Chicago Aldermen approved a change to the STR rules Wednesday that altered the trajectory of two lawsuits challenging the home-sharing ordinance. Under the change, city inspectors would need a search warrant or subpoena to access the lists of guest information that hosts must keep.
After the City Council's tweaks, a judge in one of the suits extended a delay on implementing parts of the ordinance from Tuesday to Friday.
The extension gives Keep Chicago Livable, the lead plaintiff in the case in which the judge ruled Thursday, time to file an amended complaint, said Shorge Sato, an attorney for the nonprofit. The judge could extend the delay still further if the city needs more time to respond.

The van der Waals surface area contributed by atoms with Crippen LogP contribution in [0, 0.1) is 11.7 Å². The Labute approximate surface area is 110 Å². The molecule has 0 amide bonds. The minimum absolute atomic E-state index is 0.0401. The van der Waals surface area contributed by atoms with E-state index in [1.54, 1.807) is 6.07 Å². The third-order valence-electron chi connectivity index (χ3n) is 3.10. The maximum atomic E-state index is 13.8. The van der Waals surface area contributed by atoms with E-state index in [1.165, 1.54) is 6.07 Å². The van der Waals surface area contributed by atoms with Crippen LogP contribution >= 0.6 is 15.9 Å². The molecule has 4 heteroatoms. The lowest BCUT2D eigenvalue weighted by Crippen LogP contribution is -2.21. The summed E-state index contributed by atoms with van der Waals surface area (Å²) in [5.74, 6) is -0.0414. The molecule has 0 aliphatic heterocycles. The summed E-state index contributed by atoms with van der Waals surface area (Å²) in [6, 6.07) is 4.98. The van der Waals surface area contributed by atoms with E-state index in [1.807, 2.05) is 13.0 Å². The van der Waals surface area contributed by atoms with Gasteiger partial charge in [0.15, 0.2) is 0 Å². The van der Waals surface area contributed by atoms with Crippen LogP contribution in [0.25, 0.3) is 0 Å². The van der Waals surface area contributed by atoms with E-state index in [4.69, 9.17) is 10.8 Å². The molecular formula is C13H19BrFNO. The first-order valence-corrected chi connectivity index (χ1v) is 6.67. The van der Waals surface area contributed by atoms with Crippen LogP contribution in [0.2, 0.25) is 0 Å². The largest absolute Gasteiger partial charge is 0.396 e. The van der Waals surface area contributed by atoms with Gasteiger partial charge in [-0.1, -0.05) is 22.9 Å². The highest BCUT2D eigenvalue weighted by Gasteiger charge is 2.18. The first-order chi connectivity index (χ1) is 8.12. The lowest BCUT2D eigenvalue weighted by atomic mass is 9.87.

"The changes that (the city) made were an attempt to address some of the, I think, more flagrantly unconstitutional parts of the law, but they left a lot still out there," Sato said.
The suing group's objective remains the same: to have the law removed, let the "sharing economy" govern itself and "let the people of Chicago use their homes as they see fit," Wolf said.